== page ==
es as pre-lecture content. This learning style is often referred to as “just-in-time learning” which has students learn and apply concepts on their own the night before they are taught about the topic in class. This technique is thought to help students grasp topics before they attend lecture the next day, therefore reducing the amount of brand-new material that they have to learn in the span of one lecture. Other professors, however, believe that MOOCs can be more than just supplemental. Dr. Rajesh Bhaskaran, mechanical and aerospace engineering, affirmed that MOOCs are well-suited for what is popularly called “active learning,” or learning a concept and immediately being asked to apply that concept, followed by a successive evaluation. According to Bhaskaran, this style of learning is extremely effective for teaching concepts that involve the application of formulas or the use of any mathematical model techniques often used in the sciences. Research has shown this method to be an extremely effective way
THE CORNELL DAILY SUN | Tuesday, March 13, 2018 9
10 | The Corne¬ Daily Sun | Tuesday, March 13, 2018
ARTS & ENTERTAINMENT Love in Free Fall: A Review of Bright Half Life BY ANDREA YANG Senior Staff Writer
“Falling in love” is a fascinating expression. In my native language, Chinese, the two most-used equivalents of the phrase compare love to things one could physically fall into, such as a river or a net, but English expression might just be superior because of its ambiguity. Do we fall into love, or are we falling when we’re in love? The Kitchen Theater’s Bright Half Life seems to say it’s both. Written by Tanya Barfield and directed by Sara Lampert Hoover, Bright Half Life is a two-women play that follows the story of Vicky (Shannon Tyo) and Erica (Jennifer Bareilles) through the decades. In a fragmented non-linear narrative, a complex relationship arc slowly comes together as the puzzle pieces fall into place. The two women meet, date, get married, start a family, grow apart and ultimately find their way back to each other again. Vicky and Erica’s story is remarkably ordinary, yet that might be exactly what makes it remarkable. We see them go through an awkward courtship phase, go on a quite disastrous first date, propose marriage at the worst time possible, fight about plans for the future, witness their children’s first steps and watch them grow up and start families of their own. It sounds like something that you might read on Humans of New York: some story of a couple you know from real life or maybe even your own relationship. While I love works like Angels in America, The Normal Heart and Rent, and fully believe that discussion of LGBTQ+ history and politics is ever more relevant today, it is incredibly refreshing to see Barfield take a step back from the politics and just focus on the relationship — the laughter, the tears, the struggles and of course love itself. But to leave out politics completely would be too much of an idealization, perhaps even an impossibility for a same-sex couple in New York City in the 2000s. Erica is an out-and-proud white woman, an activist who attends protests regularly and volunteers at an LGBTQ+ crisis hotline in her spare time. Vicky’s the cautious one with a plan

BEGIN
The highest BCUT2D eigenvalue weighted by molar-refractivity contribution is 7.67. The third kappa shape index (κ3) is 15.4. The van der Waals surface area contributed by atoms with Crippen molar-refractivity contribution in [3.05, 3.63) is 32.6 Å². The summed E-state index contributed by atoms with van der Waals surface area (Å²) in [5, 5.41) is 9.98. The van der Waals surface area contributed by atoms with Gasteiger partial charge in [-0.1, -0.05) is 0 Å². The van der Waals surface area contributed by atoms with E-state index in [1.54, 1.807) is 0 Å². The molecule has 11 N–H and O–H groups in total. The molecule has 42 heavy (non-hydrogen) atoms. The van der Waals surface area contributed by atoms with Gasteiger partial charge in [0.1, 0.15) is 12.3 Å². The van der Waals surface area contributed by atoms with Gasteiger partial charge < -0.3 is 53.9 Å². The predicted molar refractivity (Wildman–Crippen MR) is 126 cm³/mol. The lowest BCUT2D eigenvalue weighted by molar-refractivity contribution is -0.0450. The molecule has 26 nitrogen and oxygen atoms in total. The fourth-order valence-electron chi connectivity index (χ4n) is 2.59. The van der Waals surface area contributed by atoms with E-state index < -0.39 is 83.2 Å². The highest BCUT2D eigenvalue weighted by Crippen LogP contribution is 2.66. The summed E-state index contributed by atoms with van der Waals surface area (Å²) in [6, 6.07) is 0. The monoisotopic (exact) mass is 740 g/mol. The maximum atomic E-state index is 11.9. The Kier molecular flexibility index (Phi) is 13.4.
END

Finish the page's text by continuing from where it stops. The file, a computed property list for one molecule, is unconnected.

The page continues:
COURTESY OF DAVE BURBANK
Shannon Tyo and Jennifer Bareilles deliver an emotional performance at the Kitchen Theater. for everything, the typical Asian-American girl who cares a lot (too much) about what her family thinks, who dares not to be anything but perfect. If being a same-sex couple is hard, being an interracial same-sex couple is even harder. Erica doesn’t understand why Vicky couldn’t tell her family about them, while Vicky doesn’t see the point in making her sexuality political. The two clash over their differing views on race and privilege and how they factor into sexual identities. I learned from Shannon Tyo that Barfield had originally written Vicky as a black woman, but put in two alternative scenes for whether she was cast as Asian or Latina. While I haven’t seen or read the other two versions, I truly appreciated the effort that went into crafting a nuanced discussion about race. The one major flaw in the script was the non-linear